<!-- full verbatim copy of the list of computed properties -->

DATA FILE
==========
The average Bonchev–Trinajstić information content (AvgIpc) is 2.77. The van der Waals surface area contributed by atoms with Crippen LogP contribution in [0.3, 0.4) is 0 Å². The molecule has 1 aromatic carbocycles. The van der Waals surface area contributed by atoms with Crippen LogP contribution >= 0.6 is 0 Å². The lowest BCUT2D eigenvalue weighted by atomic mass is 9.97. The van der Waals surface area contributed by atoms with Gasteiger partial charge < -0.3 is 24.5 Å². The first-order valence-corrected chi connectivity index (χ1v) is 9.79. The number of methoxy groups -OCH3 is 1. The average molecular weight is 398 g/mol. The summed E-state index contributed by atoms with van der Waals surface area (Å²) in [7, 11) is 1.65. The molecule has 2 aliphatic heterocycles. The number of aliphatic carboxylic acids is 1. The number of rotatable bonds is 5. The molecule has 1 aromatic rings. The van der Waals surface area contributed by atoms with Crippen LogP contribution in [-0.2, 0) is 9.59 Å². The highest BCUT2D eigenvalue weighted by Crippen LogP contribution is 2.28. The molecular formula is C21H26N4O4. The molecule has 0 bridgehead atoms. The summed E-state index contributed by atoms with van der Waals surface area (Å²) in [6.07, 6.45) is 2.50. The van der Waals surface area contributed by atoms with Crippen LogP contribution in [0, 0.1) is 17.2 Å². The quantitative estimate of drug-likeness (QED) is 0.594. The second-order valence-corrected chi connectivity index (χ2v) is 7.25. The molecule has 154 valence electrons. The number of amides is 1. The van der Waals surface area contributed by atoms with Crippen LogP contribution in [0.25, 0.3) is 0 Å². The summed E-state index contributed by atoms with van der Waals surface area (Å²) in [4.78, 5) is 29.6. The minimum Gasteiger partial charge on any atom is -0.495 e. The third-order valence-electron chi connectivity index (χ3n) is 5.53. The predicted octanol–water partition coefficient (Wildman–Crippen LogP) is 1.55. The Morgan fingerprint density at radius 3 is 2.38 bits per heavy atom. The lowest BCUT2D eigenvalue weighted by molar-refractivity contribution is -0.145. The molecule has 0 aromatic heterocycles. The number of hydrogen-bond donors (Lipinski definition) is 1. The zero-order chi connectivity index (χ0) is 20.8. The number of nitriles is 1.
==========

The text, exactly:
The average Bonchev–Trinajstić information content (AvgIpc) is 2.77. The van der Waals surface area contributed by atoms with Crippen LogP contribution in [0.3, 0.4) is 0 Å². The molecule has 1 aromatic carbocycles. The van der Waals surface area contributed by atoms with Crippen LogP contribution >= 0.6 is 0 Å². The lowest BCUT2D eigenvalue weighted by atomic mass is 9.97. The van der Waals surface area contributed by atoms with Gasteiger partial charge < -0.3 is 24.5 Å². The first-order valence-corrected chi connectivity index (χ1v) is 9.79. The number of methoxy groups -OCH3 is 1. The average molecular weight is 398 g/mol. The summed E-state index contributed by atoms with van der Waals surface area (Å²) in [7, 11) is 1.65. The molecule has 2 aliphatic heterocycles. The number of aliphatic carboxylic acids is 1. The number of rotatable bonds is 5. The molecule has 1 aromatic rings. The van der Waals surface area contributed by atoms with Crippen LogP contribution in [-0.2, 0) is 9.59 Å². The highest BCUT2D eigenvalue weighted by Crippen LogP contribution is 2.28. The molecular formula is C21H26N4O4. The molecule has 0 bridgehead atoms. The summed E-state index contributed by atoms with van der Waals surface area (Å²) in [6.07, 6.45) is 2.50. The van der Waals surface area contributed by atoms with Crippen LogP contribution in [0, 0.1) is 17.2 Å². The quantitative estimate of drug-likeness (QED) is 0.594. The second-order valence-corrected chi connectivity index (χ2v) is 7.25. The molecule has 154 valence electrons. The number of amides is 1. The van der Waals surface area contributed by atoms with Crippen LogP contribution in [0.25, 0.3) is 0 Å². The summed E-state index contributed by atoms with van der Waals surface area (Å²) in [4.78, 5) is 29.6. The minimum Gasteiger partial charge on any atom is -0.495 e. The third-order valence-electron chi connectivity index (χ3n) is 5.53. The predicted octanol–water partition coefficient (Wildman–Crippen LogP) is 1.55. The Morgan fingerprint density at radius 3 is 2.38 bits per heavy atom. The lowest BCUT2D eigenvalue weighted by molar-refractivity contribution is -0.145. The molecule has 0 aromatic heterocycles. The number of hydrogen-bond donors (Lipinski definition) is 1. The zero-order chi connectivity index (χ0) is 20.8. The number of nitriles is 1.